Burien’s Eagle Landing Park Stairs were quietly removed last week – quiet other than the sound of chainsaws, tools and grunting workers – leaving behind several cut trees and a hill devoid of the once-beloved, outdoor exercise location used by many residents and visitors.

The City of Burien paid around $800,000 or so for a contractor to complete the demolition, which utilized a barge and tow line to remove the flights of stairs, leaving only some Erosion Control Blankets (ECBs) on a barren hill behind.

Despite many residents’ objections – which included a temporary restraining order lawsuit (that was denied), online petition, social media uproar, letters to the city and a candlelight vigil – the demolition was completed around last Friday, Jan. 5. 2024.

The stairs – which connected park visitors to the shoreline – were constructed in 2005.

Contractors closed down the park to the public during demolition in late November.

Below is a photo of the new view from the top of the Eagle Landing bluff where the stairs once started:

This is a view from the top of the Eagle Landing bluff where the stairs once started. Stairs and pilings appear to have been fully removed, with Erosion Control Blankets left behind.

Below are file photos showing the Eagle Landing Stairs in their glory:

Photo courtesy Paul Conrath.

And photos showing the damage to some of the stairs:

City Manager Adolfo Bailon completed the stair termination project that had been approved by the Burien City Council in Nov. 2016, as part of the city’s 2017–2018 budget.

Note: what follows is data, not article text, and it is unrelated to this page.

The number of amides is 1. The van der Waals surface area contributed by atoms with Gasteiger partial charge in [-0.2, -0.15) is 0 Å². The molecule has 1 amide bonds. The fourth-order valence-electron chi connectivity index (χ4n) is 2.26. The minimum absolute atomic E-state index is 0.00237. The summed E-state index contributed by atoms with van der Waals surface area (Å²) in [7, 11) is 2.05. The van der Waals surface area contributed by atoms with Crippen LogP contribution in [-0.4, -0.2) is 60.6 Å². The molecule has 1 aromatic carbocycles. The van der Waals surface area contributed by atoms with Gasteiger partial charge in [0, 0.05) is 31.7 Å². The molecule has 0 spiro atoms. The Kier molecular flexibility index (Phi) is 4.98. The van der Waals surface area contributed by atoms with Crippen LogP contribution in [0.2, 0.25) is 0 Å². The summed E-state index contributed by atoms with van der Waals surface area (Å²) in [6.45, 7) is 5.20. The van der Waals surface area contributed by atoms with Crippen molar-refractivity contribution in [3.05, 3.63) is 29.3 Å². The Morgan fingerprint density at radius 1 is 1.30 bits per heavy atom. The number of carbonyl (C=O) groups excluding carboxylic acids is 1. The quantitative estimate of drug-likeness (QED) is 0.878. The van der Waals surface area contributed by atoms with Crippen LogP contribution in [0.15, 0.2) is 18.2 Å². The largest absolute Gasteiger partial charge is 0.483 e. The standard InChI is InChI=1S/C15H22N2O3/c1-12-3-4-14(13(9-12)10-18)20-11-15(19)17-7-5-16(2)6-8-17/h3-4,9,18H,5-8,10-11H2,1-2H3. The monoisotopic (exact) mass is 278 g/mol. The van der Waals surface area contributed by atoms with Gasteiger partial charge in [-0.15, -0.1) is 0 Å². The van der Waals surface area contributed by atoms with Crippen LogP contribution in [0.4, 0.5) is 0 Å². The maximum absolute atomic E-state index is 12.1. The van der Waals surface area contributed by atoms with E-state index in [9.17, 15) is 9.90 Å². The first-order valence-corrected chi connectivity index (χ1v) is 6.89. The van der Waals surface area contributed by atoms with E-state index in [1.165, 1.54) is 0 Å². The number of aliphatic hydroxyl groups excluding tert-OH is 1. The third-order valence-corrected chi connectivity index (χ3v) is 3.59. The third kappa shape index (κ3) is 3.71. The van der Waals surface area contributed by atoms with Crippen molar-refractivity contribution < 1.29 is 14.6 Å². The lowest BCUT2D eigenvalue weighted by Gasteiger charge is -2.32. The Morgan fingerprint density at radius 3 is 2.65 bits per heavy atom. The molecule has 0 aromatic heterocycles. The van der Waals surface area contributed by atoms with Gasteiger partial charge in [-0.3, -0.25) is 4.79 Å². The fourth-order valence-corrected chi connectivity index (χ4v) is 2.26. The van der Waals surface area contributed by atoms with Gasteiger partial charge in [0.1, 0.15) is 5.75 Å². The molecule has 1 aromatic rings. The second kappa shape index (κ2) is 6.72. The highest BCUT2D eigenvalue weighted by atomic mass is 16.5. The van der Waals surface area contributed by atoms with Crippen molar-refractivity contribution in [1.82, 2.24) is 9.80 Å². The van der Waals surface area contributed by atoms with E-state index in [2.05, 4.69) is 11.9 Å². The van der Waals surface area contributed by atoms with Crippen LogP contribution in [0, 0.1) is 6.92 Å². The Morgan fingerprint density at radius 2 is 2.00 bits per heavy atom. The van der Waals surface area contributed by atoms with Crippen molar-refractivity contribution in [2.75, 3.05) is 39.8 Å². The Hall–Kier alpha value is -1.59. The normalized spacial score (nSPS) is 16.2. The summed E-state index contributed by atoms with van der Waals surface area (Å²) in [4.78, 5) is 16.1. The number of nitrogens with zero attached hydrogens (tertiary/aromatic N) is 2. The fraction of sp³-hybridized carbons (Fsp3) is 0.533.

The removal took until now due to delays caused by the COVID pandemic.

Arguably, beach access was lost 10 years ago in 2014 when a slide that heavily damaged the lower stair foundations occurred.

Had the city chosen to restore beach access, there were still two factors: at what cost, and is the hillside stable enough for the city to accept liability?

Ultimately, the city decided that public safety risks outweighed the benefits and chose to decommission and demolish the stairs. John White, a neighbor to the park and longtime advocate for saving the stairs, maintained that they are safe, and that the hillside has not moved.

Now that the stairs are gone, will White continue with his lawsuit, or will he focus his considerable talents on future UFO festivals, films, and civic work with his very talented wife, (Shelli Park, Chief of the Burien Planning Commission) on future ways to help with Burien’s economic development?

Read our extensive previous coverage of the Eagle Landing Stairs issue here.

Since 2007, The B-Town Blog is Burien’s multiple award-winning hyperlocal news/events website dedicated to independent journalism.